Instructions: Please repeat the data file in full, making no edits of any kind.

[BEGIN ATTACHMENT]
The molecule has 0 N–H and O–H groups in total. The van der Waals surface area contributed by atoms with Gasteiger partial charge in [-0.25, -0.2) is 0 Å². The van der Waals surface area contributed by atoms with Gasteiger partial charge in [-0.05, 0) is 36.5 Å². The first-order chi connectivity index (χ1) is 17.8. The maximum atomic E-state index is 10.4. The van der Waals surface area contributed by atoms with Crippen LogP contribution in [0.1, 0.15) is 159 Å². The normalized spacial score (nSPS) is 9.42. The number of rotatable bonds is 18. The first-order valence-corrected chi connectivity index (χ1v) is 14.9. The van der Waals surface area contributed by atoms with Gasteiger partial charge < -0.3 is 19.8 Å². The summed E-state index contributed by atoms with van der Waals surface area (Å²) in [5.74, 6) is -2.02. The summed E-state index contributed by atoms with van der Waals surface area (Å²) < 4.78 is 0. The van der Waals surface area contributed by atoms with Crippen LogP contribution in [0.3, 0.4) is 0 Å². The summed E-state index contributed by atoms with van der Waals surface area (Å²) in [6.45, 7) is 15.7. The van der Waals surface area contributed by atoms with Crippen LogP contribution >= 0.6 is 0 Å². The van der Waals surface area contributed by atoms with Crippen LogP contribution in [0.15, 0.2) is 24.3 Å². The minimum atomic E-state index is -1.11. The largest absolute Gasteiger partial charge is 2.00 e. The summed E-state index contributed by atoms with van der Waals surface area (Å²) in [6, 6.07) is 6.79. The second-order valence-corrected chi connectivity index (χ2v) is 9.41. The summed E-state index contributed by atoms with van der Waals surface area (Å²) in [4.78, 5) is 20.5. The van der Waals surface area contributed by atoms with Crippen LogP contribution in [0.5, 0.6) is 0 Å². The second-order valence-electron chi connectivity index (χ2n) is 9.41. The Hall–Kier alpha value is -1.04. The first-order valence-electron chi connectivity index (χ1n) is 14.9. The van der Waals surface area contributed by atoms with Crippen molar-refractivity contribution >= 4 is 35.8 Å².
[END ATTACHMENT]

The molecule has 0 N–H and O–H groups in total. The van der Waals surface area contributed by atoms with Gasteiger partial charge in [-0.25, -0.2) is 0 Å². The van der Waals surface area contributed by atoms with Gasteiger partial charge in [-0.05, 0) is 36.5 Å². The first-order chi connectivity index (χ1) is 17.8. The maximum atomic E-state index is 10.4. The van der Waals surface area contributed by atoms with Crippen LogP contribution in [0.1, 0.15) is 159 Å². The normalized spacial score (nSPS) is 9.42. The number of rotatable bonds is 18. The first-order valence-corrected chi connectivity index (χ1v) is 14.9. The van der Waals surface area contributed by atoms with Gasteiger partial charge < -0.3 is 19.8 Å². The summed E-state index contributed by atoms with van der Waals surface area (Å²) in [5.74, 6) is -2.02. The summed E-state index contributed by atoms with van der Waals surface area (Å²) < 4.78 is 0. The van der Waals surface area contributed by atoms with Crippen LogP contribution in [0.3, 0.4) is 0 Å². The summed E-state index contributed by atoms with van der Waals surface area (Å²) in [6.45, 7) is 15.7. The van der Waals surface area contributed by atoms with Crippen LogP contribution >= 0.6 is 0 Å². The van der Waals surface area contributed by atoms with Crippen LogP contribution in [0.15, 0.2) is 24.3 Å². The minimum atomic E-state index is -1.11. The largest absolute Gasteiger partial charge is 2.00 e. The summed E-state index contributed by atoms with van der Waals surface area (Å²) in [6, 6.07) is 6.79. The second-order valence-corrected chi connectivity index (χ2v) is 9.41. The summed E-state index contributed by atoms with van der Waals surface area (Å²) in [4.78, 5) is 20.5. The van der Waals surface area contributed by atoms with Crippen LogP contribution in [0.5, 0.6) is 0 Å². The second-order valence-electron chi connectivity index (χ2n) is 9.41. The Hall–Kier alpha value is -1.04. The first-order valence-electron chi connectivity index (χ1n) is 14.9. The van der Waals surface area contributed by atoms with Crippen molar-refractivity contribution >= 4 is 35.8 Å².